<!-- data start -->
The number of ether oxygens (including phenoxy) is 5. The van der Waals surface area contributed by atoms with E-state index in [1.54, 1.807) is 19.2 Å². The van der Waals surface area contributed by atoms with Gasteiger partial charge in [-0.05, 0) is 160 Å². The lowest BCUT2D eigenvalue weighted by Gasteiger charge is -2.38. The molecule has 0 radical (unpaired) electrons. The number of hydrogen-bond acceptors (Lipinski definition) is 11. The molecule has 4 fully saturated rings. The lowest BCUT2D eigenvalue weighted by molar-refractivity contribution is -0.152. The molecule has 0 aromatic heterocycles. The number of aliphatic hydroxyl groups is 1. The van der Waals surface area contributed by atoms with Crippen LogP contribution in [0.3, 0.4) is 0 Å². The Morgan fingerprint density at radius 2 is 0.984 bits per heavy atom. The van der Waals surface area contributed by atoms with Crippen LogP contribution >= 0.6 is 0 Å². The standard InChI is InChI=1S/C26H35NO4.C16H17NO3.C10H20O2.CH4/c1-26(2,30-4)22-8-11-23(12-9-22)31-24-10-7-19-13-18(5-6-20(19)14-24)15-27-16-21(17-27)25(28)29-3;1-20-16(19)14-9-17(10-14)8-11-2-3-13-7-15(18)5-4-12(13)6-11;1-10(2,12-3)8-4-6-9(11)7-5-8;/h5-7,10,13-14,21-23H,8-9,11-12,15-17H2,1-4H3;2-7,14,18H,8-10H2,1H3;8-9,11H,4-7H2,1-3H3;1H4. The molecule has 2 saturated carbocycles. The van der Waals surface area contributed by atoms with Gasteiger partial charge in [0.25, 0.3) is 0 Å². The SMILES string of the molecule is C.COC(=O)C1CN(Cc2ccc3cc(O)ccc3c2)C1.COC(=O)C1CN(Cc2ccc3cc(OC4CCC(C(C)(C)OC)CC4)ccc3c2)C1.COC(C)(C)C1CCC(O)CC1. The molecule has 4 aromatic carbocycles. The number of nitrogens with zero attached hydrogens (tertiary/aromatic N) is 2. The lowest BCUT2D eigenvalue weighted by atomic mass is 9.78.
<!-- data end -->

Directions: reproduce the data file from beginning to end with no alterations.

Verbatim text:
The number of ether oxygens (including phenoxy) is 5. The van der Waals surface area contributed by atoms with E-state index in [1.54, 1.807) is 19.2 Å². The van der Waals surface area contributed by atoms with Gasteiger partial charge in [-0.05, 0) is 160 Å². The lowest BCUT2D eigenvalue weighted by Gasteiger charge is -2.38. The molecule has 0 radical (unpaired) electrons. The number of hydrogen-bond acceptors (Lipinski definition) is 11. The molecule has 4 fully saturated rings. The lowest BCUT2D eigenvalue weighted by molar-refractivity contribution is -0.152. The molecule has 0 aromatic heterocycles. The number of aliphatic hydroxyl groups is 1. The van der Waals surface area contributed by atoms with Crippen LogP contribution in [0.3, 0.4) is 0 Å². The Morgan fingerprint density at radius 2 is 0.984 bits per heavy atom. The van der Waals surface area contributed by atoms with Crippen LogP contribution >= 0.6 is 0 Å². The standard InChI is InChI=1S/C26H35NO4.C16H17NO3.C10H20O2.CH4/c1-26(2,30-4)22-8-11-23(12-9-22)31-24-10-7-19-13-18(5-6-20(19)14-24)15-27-16-21(17-27)25(28)29-3;1-20-16(19)14-9-17(10-14)8-11-2-3-13-7-15(18)5-4-12(13)6-11;1-10(2,12-3)8-4-6-9(11)7-5-8;/h5-7,10,13-14,21-23H,8-9,11-12,15-17H2,1-4H3;2-7,14,18H,8-10H2,1H3;8-9,11H,4-7H2,1-3H3;1H4. The molecule has 2 saturated carbocycles. The van der Waals surface area contributed by atoms with Gasteiger partial charge in [0.25, 0.3) is 0 Å². The SMILES string of the molecule is C.COC(=O)C1CN(Cc2ccc3cc(O)ccc3c2)C1.COC(=O)C1CN(Cc2ccc3cc(OC4CCC(C(C)(C)OC)CC4)ccc3c2)C1.COC(C)(C)C1CCC(O)CC1. The molecule has 4 aromatic carbocycles. The number of nitrogens with zero attached hydrogens (tertiary/aromatic N) is 2. The lowest BCUT2D eigenvalue weighted by atomic mass is 9.78.